Making the Ministry of Information the supervisory ministry of the implementation of the newly-passed Right To Information (RTI) bill is a mistake on the government’s part, Minority Leader Haruna Iddrisu has said.
According to the Tamale South lawmaker, assigning that role to the Ministry of Information will reduce the implementation of the law to a propaganda venture, a situation he said, will not help the fight against corruption.
Mr Iddrisu noted that the appropriate body to have supervised the implementation of the law is the Attorney General’s Department because it has been entrusted with the mandate, by law, to fight corruption and economic crime in the country.
He told Class91.3FM’s parliamentary correspondent Ekow Annan in an interview on Wednesday, 27 March 2019 that: “The right to information is in governance and corruption, what we call sunshine legislation. But I believe that the government has already lost it.
“Lost it because the shepherding minister has been reduced to the Ministry of Information. RTI is not about propaganda, it is about the right to access information to aid and expose decisions that the executive, parliament and others will take. So, in my view, to substitute the Attorney General for the Minister of Information, itself, waters down the policy credibility of the RTI.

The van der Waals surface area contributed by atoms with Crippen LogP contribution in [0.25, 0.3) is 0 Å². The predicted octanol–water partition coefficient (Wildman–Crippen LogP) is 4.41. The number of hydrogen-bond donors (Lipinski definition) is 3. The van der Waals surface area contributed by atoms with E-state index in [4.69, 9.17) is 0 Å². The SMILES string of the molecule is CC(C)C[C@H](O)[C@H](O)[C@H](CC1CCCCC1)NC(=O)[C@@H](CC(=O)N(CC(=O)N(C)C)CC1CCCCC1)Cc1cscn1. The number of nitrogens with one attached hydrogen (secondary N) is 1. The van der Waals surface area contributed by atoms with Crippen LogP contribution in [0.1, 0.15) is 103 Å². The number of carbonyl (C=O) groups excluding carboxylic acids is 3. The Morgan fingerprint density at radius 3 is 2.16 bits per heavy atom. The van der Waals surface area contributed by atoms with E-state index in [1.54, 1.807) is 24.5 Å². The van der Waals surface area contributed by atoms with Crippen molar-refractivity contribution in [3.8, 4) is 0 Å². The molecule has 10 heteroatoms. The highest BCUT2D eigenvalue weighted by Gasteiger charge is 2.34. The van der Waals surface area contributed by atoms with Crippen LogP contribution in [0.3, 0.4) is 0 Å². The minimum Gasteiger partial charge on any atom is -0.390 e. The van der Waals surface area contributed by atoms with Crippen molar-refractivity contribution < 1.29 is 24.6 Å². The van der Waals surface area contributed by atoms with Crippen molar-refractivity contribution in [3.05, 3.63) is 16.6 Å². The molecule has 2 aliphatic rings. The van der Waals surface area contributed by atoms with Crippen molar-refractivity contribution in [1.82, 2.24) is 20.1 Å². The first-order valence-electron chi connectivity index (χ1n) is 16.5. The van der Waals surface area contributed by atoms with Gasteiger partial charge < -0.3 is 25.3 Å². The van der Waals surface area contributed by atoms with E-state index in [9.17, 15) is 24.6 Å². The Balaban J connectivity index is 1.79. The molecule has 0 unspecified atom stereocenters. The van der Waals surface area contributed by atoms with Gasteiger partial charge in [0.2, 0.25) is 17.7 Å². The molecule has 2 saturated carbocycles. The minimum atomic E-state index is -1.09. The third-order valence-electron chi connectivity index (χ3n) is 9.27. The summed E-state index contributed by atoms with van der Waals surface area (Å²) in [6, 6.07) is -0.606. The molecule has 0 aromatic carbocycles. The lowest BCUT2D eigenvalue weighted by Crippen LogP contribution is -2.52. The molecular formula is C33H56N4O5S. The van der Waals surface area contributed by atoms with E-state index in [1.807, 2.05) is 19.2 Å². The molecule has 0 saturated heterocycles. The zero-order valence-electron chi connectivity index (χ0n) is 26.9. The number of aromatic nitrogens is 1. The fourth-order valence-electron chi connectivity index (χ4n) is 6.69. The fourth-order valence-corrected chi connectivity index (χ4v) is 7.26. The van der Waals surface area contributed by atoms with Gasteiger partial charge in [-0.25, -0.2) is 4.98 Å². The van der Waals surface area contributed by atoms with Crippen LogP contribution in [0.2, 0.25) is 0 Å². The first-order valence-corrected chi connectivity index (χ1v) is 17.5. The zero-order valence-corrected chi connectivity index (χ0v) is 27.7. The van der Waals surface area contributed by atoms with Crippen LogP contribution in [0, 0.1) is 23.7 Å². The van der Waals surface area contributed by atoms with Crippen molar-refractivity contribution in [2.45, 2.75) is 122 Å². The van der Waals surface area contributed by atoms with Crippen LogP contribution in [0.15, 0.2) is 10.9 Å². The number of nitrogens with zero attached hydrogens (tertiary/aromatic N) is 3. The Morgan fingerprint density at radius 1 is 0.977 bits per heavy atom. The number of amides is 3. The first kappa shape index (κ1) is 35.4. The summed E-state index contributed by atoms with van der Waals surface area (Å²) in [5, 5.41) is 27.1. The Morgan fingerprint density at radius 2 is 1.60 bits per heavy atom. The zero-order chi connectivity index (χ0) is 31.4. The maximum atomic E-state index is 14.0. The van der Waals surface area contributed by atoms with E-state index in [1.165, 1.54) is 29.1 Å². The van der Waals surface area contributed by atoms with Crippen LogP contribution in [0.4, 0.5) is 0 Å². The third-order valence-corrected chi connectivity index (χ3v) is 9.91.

“The Attorney General because the mandate to combat corruption [and] economic criminality rests on the shoulders of the Attorney General.”
Ghana’s parliament on Tuesday, 26 March 26 passed the Right to Information Bill.
It now awaits presidential assent.
The Bill was passed after its third reading.
President Nana Addo Dankwa Akufo-Addo, during his third state of the nation address to parliament on Thursday, 21 February 2019, said he was ready to sign the Bill into law as soon as it was passed by parliament.
“Mr Speaker, I’m happy to state that as you know, Parliament has virtually completed its deliberation on the Right to Information Bill and any moment from now the nation will hear the news of its long-anticipated passing. I will happily assent to it as soon as it’s brought to my table,” President Akufo-Addo said.
The bill was initially drafted in 1999. It got reviewed in 2003, 2005 and 2007 but was only presented to parliament in 2010. It was brought back to the sixth parliament but could not be passed till the expiration of that parliament on 6 January 2016.
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